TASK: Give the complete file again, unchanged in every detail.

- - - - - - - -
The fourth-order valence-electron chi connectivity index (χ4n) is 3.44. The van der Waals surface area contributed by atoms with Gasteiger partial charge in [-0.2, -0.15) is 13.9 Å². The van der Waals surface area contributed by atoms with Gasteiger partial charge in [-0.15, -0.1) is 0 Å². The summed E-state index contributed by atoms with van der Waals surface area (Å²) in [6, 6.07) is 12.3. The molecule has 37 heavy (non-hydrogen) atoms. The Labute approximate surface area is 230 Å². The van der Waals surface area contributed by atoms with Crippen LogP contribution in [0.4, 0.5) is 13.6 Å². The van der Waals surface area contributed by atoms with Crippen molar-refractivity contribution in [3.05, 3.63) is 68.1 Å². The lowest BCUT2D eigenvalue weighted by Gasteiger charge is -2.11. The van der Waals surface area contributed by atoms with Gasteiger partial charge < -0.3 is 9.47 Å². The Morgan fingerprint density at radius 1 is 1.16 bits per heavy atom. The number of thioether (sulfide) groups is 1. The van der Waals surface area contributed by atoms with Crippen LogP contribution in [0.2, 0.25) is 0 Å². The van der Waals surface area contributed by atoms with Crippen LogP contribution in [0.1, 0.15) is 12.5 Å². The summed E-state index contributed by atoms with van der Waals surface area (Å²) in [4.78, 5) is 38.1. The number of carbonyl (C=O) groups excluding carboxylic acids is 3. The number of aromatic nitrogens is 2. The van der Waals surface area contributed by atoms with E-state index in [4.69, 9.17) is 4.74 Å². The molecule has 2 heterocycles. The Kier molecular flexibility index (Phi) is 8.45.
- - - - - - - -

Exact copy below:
The fourth-order valence-electron chi connectivity index (χ4n) is 3.44. The van der Waals surface area contributed by atoms with Gasteiger partial charge in [-0.2, -0.15) is 13.9 Å². The van der Waals surface area contributed by atoms with Gasteiger partial charge in [-0.15, -0.1) is 0 Å². The summed E-state index contributed by atoms with van der Waals surface area (Å²) in [6, 6.07) is 12.3. The molecule has 37 heavy (non-hydrogen) atoms. The Labute approximate surface area is 230 Å². The van der Waals surface area contributed by atoms with Crippen LogP contribution in [0.4, 0.5) is 13.6 Å². The van der Waals surface area contributed by atoms with Crippen molar-refractivity contribution in [3.05, 3.63) is 68.1 Å². The lowest BCUT2D eigenvalue weighted by Gasteiger charge is -2.11. The van der Waals surface area contributed by atoms with Gasteiger partial charge < -0.3 is 9.47 Å². The Morgan fingerprint density at radius 1 is 1.16 bits per heavy atom. The number of thioether (sulfide) groups is 1. The van der Waals surface area contributed by atoms with Crippen LogP contribution in [0.2, 0.25) is 0 Å². The van der Waals surface area contributed by atoms with Crippen LogP contribution in [0.1, 0.15) is 12.5 Å². The summed E-state index contributed by atoms with van der Waals surface area (Å²) in [4.78, 5) is 38.1. The number of carbonyl (C=O) groups excluding carboxylic acids is 3. The number of aromatic nitrogens is 2. The van der Waals surface area contributed by atoms with E-state index in [4.69, 9.17) is 4.74 Å². The molecule has 2 heterocycles. The Kier molecular flexibility index (Phi) is 8.45.